A crowd gathered in the plaza of the Modern Art Museum on a warm evening under Medellin’s urban skyline, the silhouettes of Andean hillscapes set against the darkening sky.
Andrea Wulf has travelled from Europe to Latin America, following in the footsteps of one of her heroes, about whom she wrote, ‘The Adventures of Alexander Von Humboldt’ – an illustrated book about Humboldt’s five-year expedition.
“For me, this book was not just about the exploration. The importance of the journey was the concept of nature which Humboldt returned with – that earth is an organism, connected, and its influence on contemporaries but also the next generation.”
Humboldt is often called ‘the Father of Ecology’ and to say he was ahead of his time would be a sizeable understatement: he was the first European thinker to discuss nature as a network, and as a force in itself.
His work also predicted human-induced climate change, giving fierce warnings about the importance of forests and the dangers of industrial pollution.
As well as presenting Humboldt’s startlingly prescient ideas, Wulf gave the audience an insight into the life and early inspirations of the man himself, who had an unhappy childhood despite his privileged background and education.
“The outside was his escape from the classroom – he roamed the estate and collected stones and flowers. He saw South American plants in the botanical garden in Berlin – they triggered his love of nature and inspired his journey.”
Humboldt stayed in South America for years, travelling the continent widely. He returned to Europe with a new idea of the continent – magnificent and beautiful - full of respect for the indigenous cultures he encountered there. He was fiercely critical of Spanish colonial rule, from slavery to the treatment of the indigenous populations.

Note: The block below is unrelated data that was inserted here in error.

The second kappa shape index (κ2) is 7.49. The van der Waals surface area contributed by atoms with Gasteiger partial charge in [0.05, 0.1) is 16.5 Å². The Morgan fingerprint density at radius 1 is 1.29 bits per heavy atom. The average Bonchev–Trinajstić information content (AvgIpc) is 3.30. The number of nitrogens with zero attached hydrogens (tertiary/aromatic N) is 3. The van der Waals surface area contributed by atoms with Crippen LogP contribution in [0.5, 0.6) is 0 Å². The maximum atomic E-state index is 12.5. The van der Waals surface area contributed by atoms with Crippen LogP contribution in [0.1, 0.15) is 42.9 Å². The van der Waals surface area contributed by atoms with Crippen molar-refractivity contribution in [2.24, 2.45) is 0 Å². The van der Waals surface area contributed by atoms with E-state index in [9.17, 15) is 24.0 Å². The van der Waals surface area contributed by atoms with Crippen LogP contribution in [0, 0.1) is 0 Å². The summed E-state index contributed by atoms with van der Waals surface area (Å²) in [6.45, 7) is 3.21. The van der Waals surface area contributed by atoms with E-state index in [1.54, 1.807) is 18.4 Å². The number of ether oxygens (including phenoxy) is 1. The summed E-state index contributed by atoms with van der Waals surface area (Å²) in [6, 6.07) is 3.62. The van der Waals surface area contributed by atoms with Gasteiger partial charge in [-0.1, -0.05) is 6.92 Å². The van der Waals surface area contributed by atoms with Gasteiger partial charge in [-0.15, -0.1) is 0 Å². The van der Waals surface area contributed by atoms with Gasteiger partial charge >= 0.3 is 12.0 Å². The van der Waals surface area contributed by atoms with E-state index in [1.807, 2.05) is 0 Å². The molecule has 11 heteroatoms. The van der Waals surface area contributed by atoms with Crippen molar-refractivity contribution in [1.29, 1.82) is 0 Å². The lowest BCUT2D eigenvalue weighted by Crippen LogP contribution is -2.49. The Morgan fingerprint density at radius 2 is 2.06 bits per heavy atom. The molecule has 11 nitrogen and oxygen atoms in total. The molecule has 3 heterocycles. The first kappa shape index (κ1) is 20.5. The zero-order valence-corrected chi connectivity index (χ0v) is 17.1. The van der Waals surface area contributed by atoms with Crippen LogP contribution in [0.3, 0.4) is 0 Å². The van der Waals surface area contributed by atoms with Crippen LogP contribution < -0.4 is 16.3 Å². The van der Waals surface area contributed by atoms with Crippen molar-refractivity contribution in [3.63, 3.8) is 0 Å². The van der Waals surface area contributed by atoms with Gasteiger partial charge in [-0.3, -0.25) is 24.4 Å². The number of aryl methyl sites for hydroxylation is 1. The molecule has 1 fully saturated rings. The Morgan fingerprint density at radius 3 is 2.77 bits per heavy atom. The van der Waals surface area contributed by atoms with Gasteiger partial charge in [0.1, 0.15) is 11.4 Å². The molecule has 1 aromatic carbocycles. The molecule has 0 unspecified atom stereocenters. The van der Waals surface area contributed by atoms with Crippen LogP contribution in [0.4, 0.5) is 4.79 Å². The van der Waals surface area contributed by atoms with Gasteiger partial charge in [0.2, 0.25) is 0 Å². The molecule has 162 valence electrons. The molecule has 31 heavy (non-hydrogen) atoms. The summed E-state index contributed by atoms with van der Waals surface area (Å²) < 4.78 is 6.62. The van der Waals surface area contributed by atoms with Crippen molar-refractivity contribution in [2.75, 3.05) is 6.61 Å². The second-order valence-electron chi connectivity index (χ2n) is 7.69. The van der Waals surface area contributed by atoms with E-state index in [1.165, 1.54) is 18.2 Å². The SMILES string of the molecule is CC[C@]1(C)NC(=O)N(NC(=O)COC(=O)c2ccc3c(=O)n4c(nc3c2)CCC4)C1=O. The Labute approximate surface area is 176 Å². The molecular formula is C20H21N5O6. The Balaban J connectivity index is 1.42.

Humboldt returned to Europe with four thousand pages of diary and drawings, and hundreds of maps - some of which are found in the book, which is an illustrated volume.
“He understood nature using not only his instruments, but also his feelings and his art. He’s not a poet, but he described nature in a very poetic way, bringing together scientific observations with evocative descriptions of landscapes.”
Figures from Charles Darwin to Simon Bolivar were influenced by Humboldt – Bolivar even turned Humboldt’s warnings about deforestation into laws governing forestry.
Humboldt encouraged European artists to travel to South America to paint the magnificent scenery and bring works back to Europe, in order to make people fall in love with nature by looking at the continent’s landscapes.
It isn’t hard to imagine how they might have done, sat under the open sky flanked by Colombia’s lush slice of the Andes, its rolling horizons all around us.
There’s a special link to the city of Medellín itself: in 1825, Humboldt sent a large number of instruments to the city in order to help found a minerology school here. That school still stands today.